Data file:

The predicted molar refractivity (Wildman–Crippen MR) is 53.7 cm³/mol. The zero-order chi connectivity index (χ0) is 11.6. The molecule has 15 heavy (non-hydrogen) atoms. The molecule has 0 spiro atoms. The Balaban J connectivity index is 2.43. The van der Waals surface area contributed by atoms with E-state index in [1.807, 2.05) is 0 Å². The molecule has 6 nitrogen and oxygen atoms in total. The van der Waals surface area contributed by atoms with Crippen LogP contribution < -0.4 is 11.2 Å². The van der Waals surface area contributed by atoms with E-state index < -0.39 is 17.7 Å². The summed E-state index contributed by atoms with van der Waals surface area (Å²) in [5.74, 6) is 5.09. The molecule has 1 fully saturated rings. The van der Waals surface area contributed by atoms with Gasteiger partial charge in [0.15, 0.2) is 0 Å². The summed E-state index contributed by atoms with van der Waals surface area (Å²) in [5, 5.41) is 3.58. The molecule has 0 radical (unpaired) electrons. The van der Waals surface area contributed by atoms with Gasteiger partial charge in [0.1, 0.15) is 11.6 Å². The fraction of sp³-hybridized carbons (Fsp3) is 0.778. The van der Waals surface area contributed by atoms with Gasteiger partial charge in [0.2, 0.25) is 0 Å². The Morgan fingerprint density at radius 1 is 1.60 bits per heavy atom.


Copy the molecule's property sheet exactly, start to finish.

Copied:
The predicted molar refractivity (Wildman–Crippen MR) is 53.7 cm³/mol. The zero-order chi connectivity index (χ0) is 11.6. The molecule has 15 heavy (non-hydrogen) atoms. The molecule has 0 spiro atoms. The Balaban J connectivity index is 2.43. The van der Waals surface area contributed by atoms with E-state index in [1.807, 2.05) is 0 Å². The molecule has 6 nitrogen and oxygen atoms in total. The van der Waals surface area contributed by atoms with Crippen LogP contribution < -0.4 is 11.2 Å². The van der Waals surface area contributed by atoms with E-state index < -0.39 is 17.7 Å². The summed E-state index contributed by atoms with van der Waals surface area (Å²) in [5.74, 6) is 5.09. The molecule has 1 fully saturated rings. The van der Waals surface area contributed by atoms with Gasteiger partial charge in [0.15, 0.2) is 0 Å². The summed E-state index contributed by atoms with van der Waals surface area (Å²) in [5, 5.41) is 3.58. The molecule has 0 radical (unpaired) electrons. The van der Waals surface area contributed by atoms with Gasteiger partial charge in [0.1, 0.15) is 11.6 Å². The fraction of sp³-hybridized carbons (Fsp3) is 0.778. The van der Waals surface area contributed by atoms with Gasteiger partial charge in [0.2, 0.25) is 0 Å². The Morgan fingerprint density at radius 1 is 1.60 bits per heavy atom.